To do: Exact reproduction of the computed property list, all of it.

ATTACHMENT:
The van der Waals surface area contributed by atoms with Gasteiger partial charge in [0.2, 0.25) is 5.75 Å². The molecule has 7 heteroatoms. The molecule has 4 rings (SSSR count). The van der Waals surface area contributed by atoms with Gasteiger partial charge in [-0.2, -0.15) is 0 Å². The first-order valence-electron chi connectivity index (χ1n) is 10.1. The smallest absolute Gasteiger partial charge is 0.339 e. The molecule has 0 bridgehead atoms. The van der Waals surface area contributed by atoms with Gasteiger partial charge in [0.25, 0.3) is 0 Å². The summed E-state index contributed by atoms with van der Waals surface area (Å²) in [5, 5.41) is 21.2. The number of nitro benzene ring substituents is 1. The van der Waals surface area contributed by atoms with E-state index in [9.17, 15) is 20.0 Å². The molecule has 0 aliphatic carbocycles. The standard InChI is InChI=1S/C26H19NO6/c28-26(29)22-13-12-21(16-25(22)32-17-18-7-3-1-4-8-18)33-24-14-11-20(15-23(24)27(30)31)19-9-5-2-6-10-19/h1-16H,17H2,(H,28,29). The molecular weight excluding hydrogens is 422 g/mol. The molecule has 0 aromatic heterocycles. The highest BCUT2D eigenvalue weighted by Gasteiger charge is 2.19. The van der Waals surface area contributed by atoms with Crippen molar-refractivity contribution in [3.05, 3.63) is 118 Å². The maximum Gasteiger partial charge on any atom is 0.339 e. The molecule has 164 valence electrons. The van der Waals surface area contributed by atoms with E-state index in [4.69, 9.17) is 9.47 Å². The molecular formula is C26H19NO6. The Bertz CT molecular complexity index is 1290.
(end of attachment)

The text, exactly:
The van der Waals surface area contributed by atoms with Gasteiger partial charge in [0.2, 0.25) is 5.75 Å². The molecule has 7 heteroatoms. The molecule has 4 rings (SSSR count). The van der Waals surface area contributed by atoms with Gasteiger partial charge in [-0.2, -0.15) is 0 Å². The first-order valence-electron chi connectivity index (χ1n) is 10.1. The smallest absolute Gasteiger partial charge is 0.339 e. The molecule has 0 bridgehead atoms. The van der Waals surface area contributed by atoms with Gasteiger partial charge in [0.25, 0.3) is 0 Å². The summed E-state index contributed by atoms with van der Waals surface area (Å²) in [5, 5.41) is 21.2. The number of nitro benzene ring substituents is 1. The van der Waals surface area contributed by atoms with E-state index in [9.17, 15) is 20.0 Å². The molecule has 0 aliphatic carbocycles. The standard InChI is InChI=1S/C26H19NO6/c28-26(29)22-13-12-21(16-25(22)32-17-18-7-3-1-4-8-18)33-24-14-11-20(15-23(24)27(30)31)19-9-5-2-6-10-19/h1-16H,17H2,(H,28,29). The molecular weight excluding hydrogens is 422 g/mol. The molecule has 0 aromatic heterocycles. The highest BCUT2D eigenvalue weighted by Gasteiger charge is 2.19. The van der Waals surface area contributed by atoms with Crippen molar-refractivity contribution in [3.05, 3.63) is 118 Å². The maximum Gasteiger partial charge on any atom is 0.339 e. The molecule has 164 valence electrons. The van der Waals surface area contributed by atoms with E-state index in [4.69, 9.17) is 9.47 Å². The molecular formula is C26H19NO6. The Bertz CT molecular complexity index is 1290.